So I tried my Brunel on 460 steam oil and whilst it ran about the same as when using 220 steam oil it did have less condensate leaking from the piston valve rod. Having freed up the drive train as best as I could it was time to look at the burner again. I will at some point replace the nylon gas pipe with copper tubing.

As Mamod advised Mike this burner does not have a narrowed venturi (it is 6mm and goes almost all the way to the far side of the burner box), so I cleaned out some burr inside the venturi, then polished around the outside of the burner box to try and prevent the flame drift around the edges that this burner had suffered from. It also looked like my gas jet was partly blocked so this was blown through with lighter fluid.

As has been posted elsewhere on these Forums there is a point on a gas burner where opening the gas valve more will not increase the heat output (in fact will probably reduce it). Luckily you can just view the ceramic part of the Brunel burner down the chimney just outside the hot air/burnt gas plume, and once this burner has heated up you can finely adjust the gas setting to get the best effect from the ceramic material (too much gas will lift the flame pattern off the ceramic and the ceramic will actually not glow red as much).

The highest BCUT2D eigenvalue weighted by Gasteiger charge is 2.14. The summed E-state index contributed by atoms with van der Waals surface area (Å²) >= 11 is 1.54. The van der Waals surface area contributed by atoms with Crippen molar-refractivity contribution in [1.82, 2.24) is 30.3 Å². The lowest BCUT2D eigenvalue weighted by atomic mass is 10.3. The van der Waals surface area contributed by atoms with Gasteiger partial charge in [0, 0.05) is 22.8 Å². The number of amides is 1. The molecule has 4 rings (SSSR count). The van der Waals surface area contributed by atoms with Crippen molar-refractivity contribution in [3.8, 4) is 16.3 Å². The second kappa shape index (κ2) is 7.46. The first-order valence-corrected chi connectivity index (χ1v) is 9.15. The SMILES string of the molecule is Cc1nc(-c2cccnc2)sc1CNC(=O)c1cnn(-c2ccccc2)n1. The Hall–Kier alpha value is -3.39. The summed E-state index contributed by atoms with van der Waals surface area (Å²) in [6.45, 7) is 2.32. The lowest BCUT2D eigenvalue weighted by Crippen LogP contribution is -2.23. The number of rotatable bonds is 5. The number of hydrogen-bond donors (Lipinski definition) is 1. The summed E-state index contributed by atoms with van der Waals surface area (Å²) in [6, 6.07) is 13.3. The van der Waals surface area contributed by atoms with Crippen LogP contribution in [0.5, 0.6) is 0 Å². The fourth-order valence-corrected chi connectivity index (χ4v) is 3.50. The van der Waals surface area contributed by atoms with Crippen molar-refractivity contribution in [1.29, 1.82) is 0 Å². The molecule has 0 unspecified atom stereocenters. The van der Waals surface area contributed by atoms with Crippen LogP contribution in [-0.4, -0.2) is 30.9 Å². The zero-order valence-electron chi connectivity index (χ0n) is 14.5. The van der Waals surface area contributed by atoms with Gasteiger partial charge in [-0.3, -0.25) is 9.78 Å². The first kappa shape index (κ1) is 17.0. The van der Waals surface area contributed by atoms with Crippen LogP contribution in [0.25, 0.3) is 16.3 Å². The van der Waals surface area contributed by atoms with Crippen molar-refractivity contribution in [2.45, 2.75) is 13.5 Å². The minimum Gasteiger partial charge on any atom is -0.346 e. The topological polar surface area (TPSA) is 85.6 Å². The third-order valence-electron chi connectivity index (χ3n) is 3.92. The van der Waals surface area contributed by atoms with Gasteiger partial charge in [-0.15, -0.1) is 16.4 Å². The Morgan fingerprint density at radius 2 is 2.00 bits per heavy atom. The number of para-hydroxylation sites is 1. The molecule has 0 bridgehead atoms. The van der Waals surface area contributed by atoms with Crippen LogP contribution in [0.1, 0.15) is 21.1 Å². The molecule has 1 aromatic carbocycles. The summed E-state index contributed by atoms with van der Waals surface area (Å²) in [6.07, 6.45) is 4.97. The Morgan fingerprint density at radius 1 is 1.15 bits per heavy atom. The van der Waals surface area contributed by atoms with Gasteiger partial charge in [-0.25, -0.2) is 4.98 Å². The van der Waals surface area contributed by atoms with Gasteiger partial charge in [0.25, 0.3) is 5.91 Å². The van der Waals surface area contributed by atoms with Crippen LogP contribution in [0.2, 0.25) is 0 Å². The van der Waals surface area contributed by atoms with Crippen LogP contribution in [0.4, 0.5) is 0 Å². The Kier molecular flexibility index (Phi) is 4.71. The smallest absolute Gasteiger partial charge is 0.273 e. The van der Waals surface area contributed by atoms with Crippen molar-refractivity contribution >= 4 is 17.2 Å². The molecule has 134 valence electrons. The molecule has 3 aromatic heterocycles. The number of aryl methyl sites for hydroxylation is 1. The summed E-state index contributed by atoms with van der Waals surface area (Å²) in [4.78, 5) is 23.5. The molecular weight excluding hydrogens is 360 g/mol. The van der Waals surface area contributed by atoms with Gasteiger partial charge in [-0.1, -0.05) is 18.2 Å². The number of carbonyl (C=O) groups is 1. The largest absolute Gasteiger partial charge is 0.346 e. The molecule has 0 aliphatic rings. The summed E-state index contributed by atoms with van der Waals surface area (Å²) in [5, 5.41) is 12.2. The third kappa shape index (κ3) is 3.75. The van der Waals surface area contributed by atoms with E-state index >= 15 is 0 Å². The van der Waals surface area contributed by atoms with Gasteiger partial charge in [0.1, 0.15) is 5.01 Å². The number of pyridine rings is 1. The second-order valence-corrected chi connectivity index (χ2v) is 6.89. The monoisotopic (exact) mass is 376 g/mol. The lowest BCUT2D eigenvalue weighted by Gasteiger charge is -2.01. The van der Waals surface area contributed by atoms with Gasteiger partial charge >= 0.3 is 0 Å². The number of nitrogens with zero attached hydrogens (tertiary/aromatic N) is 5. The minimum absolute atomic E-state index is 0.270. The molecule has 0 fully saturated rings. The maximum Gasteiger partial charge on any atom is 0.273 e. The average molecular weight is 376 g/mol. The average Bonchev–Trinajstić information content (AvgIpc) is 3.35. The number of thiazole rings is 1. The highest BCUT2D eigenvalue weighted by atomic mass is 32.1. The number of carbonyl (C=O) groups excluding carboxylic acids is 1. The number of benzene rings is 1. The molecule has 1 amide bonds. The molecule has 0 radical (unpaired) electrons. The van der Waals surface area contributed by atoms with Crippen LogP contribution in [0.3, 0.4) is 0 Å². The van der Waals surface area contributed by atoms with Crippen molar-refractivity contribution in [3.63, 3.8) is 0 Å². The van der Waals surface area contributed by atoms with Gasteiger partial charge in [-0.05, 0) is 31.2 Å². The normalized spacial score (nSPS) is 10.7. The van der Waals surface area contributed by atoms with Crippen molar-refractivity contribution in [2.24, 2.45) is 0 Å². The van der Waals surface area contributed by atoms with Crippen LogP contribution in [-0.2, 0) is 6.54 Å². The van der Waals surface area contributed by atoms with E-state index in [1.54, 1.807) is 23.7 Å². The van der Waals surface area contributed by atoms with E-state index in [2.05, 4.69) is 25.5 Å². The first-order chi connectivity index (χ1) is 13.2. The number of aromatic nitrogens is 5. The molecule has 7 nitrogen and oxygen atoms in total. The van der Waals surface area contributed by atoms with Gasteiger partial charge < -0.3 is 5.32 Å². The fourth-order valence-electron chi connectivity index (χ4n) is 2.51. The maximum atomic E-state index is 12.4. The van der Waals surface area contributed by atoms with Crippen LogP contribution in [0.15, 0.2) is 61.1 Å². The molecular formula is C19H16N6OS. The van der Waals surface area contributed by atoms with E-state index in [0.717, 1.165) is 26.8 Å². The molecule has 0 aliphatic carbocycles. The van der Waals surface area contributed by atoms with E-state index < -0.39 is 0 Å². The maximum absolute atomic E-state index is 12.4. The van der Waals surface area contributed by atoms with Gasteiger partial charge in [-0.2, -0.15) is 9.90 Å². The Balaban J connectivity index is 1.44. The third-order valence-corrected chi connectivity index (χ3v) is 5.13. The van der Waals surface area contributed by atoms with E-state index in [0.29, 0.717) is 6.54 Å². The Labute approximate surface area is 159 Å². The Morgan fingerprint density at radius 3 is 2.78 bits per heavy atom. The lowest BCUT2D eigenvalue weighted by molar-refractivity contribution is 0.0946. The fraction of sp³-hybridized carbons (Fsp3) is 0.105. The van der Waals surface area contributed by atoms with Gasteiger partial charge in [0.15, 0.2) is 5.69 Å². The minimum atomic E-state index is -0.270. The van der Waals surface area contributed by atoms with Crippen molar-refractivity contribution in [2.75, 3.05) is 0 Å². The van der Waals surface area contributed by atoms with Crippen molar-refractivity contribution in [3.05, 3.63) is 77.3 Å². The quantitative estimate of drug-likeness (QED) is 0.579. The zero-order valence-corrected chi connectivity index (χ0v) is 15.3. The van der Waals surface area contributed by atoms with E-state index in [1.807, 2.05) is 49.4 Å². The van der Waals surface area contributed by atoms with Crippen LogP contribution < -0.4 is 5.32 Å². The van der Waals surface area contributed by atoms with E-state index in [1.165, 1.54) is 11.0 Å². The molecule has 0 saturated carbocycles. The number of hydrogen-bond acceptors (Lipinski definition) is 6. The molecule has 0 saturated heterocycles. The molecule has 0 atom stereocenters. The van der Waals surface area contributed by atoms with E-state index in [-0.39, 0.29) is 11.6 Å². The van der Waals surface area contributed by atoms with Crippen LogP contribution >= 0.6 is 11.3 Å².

So although there is still some steam/condensate leaking from the piston valve rod I've now managed to reduce the effect of this loss of steam pressure by carefully adjusting the burner. So the loco will now run for a much longer period, and I should be able to get a decent run with my rake of skips when they are completed.

It is a pity that there appears to be no easy solution to fitting a proper displacement lubricator or modifying the Mamod fitted one (when I stop the loco during a run to build up steam pressure I refill the lubricator).